Frugal Fall Fun: 12 Ways to Embrace Autumn

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By the author of The Ultimate Guide to Frugal Living and The Flat Broke Cookbook

How much do you love fall? If you are anything like my family and me, it’s your favorite time of year. And frugal fall fun just makes it better.

I’m big into seasonal living. I eat seasonally, decorate seasonally, and enjoy life seasonally. When you can only do certain things at certain times of the year, it helps you savor those things even more. In an “on-demand” world, it’s nice to have some things to anticipate.

Every autumn, there are certain traditions that my family partakes in to welcome the cooler weather and the colors. Here are some ideas for frugal fall fun that you may also enjoy.

Apple picking

How awesome is apple picking? Not only do you get to go enjoy the great outdoors with your family, but you also come home with loads and loads of apples, so the frugal fall fun continues. Teach your kids how to identify good apples so you end up with ones you’ll actually want to eat and use.

We always follow apple picking by making and preserving a tasty batch of homemade apple sauce. This is a water bath canning recipe, so no expensive equipment is required. You can also make spiced apple sauce if you want a little more flavor. This is a productive and delicious way to enjoy autumn.

Baking

The cooler weather means that you can fire up your oven without worrying about heating up the house. Fall is the perfect time for baking. I like to make cookies, cinnamon rolls, pies with my apples, and – not on the sweet side – roast entire meals in there.

Not only do you get treats, but your home will smell deee-licious.

Decorating with leaves

I can hardly walk past a good fallen leaf without wanting to take it home with me to decorate the interior of my house. You can use fall leaves in all sorts of ways to decorate, including stringing them on fishing lines and hanging them from your curtain rod and piling them into a basket in all their colorful glory. Making your home pretty with vivid leaves is the epitome of frugal fall fun.

Take a hike

We used to always go for a drive to enjoy the foliage, but these days, you might need to sell a kidney to do it with the price of gas. Keep your kidney and go hiking instead. You’ll be able to enjoy the colors up close, hear the crunch of the leaves beneath your boots, and breathe in the crisp autumn air. Also, it’s a healthy way to spend the day. Be sure to bring snacks!

Switch out your wardrobe

Want the feeling of shopping for new clothes without spending a penny? Pull out your cold-weather wardrobe! I love changing out my clothing seasonally. I always wash things before hanging them in my closet to get rid of any musty-storage smell. It feels like I just went shopping when I get to see all my beloved fall and winter favorites again. At the same time, I pack away all my shorts and sundresses so I can have the same feeling of “new clothes” in the spring.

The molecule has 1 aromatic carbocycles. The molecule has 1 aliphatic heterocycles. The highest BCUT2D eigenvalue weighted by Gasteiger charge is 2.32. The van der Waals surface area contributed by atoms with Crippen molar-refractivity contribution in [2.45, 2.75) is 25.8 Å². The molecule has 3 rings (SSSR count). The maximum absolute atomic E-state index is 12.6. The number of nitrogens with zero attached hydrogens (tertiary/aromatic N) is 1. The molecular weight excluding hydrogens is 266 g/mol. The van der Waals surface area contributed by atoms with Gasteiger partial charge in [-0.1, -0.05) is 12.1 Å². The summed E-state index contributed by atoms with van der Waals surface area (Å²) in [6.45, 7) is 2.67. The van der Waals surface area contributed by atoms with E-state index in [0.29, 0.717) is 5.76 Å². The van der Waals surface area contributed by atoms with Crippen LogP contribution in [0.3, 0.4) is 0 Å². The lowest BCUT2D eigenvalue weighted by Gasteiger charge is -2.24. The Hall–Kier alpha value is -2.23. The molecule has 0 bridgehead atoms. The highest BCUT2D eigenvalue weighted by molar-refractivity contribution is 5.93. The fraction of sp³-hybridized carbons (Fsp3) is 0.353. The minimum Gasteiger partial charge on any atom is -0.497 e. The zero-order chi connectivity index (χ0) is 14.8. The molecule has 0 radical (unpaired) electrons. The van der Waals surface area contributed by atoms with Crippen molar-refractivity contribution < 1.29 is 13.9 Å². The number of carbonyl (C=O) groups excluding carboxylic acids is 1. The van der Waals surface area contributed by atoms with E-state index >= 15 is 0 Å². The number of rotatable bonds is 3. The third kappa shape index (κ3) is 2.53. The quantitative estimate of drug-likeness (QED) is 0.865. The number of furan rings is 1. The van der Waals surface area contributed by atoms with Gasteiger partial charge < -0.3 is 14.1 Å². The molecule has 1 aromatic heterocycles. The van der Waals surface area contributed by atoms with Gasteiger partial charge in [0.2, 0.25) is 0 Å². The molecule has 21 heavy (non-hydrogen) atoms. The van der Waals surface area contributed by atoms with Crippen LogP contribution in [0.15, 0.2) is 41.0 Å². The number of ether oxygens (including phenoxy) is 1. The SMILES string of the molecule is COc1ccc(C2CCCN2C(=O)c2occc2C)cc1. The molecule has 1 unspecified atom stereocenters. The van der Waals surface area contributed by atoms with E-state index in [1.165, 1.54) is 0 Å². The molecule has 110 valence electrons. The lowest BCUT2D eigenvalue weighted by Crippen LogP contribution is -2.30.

Jumping in a leaf pile

Is it even fall if you don’t create a big leaf pile in your yard, take the plunge, and jump in? I still love it in my 50s, and that convinces me that I will never get too old for this. It’s frugal fall fun at its finest! Incidentally, there are a lot more things to do with your raked-up leaves than putting them at the curb for pickup. Here’s a list of ways you can put those leaves to work.

Picking the perfect pumpkins

When my girls were young, I was B-R-O-K-E broke. The idea of getting pumpkins, carving them, and letting them rot on the porch was absolutely appalling to me.

So I improvised.

We always made a big deal out of selecting the perfect pumpkins, but not at the pumpkin patch. At least where we lived, pumpkin patch pumpkins were 2-3x the price of grocery store pumpkins. You can still perform the pumpkin-choosing ceremony with plenty of gravitas.

Then we brought them home, and I handed my girls Sharpies and let them go to town. They decorated the pumpkins with markers instead of cutting into them. We saved the carving for the night before Halloween, which meant that the pumpkins were still usable when we brought them indoors after all the trick-or-treaters were tucked into their beds. I always stayed up late on Halloween (burning off some sugar and) salvaging pumpkin to be used or preserved.

Making pumpkin spice creamer

Here’s another “is it really fall if you miss it” thing: pumpkin spice latte. How on earth can you consider it autumn if you haven’t had a PSL? You can save a fortune and sip them all the way through autumn by making your own pumpkin spice creamer with our customizable recipe.

Make smores over a campfire.

I always have a little firepit in my yard. It’s a lovely way to spend an evening all the way through the year. (I live in the South, so it doesn’t get crazy cold here.) And every fall, I break out the graham crackers, chocolate, and marshmallows to make smores. We like to hang out by the fire, eat smores, and talk about our plans for the holidays that are coming up fast.

Make soup and bread.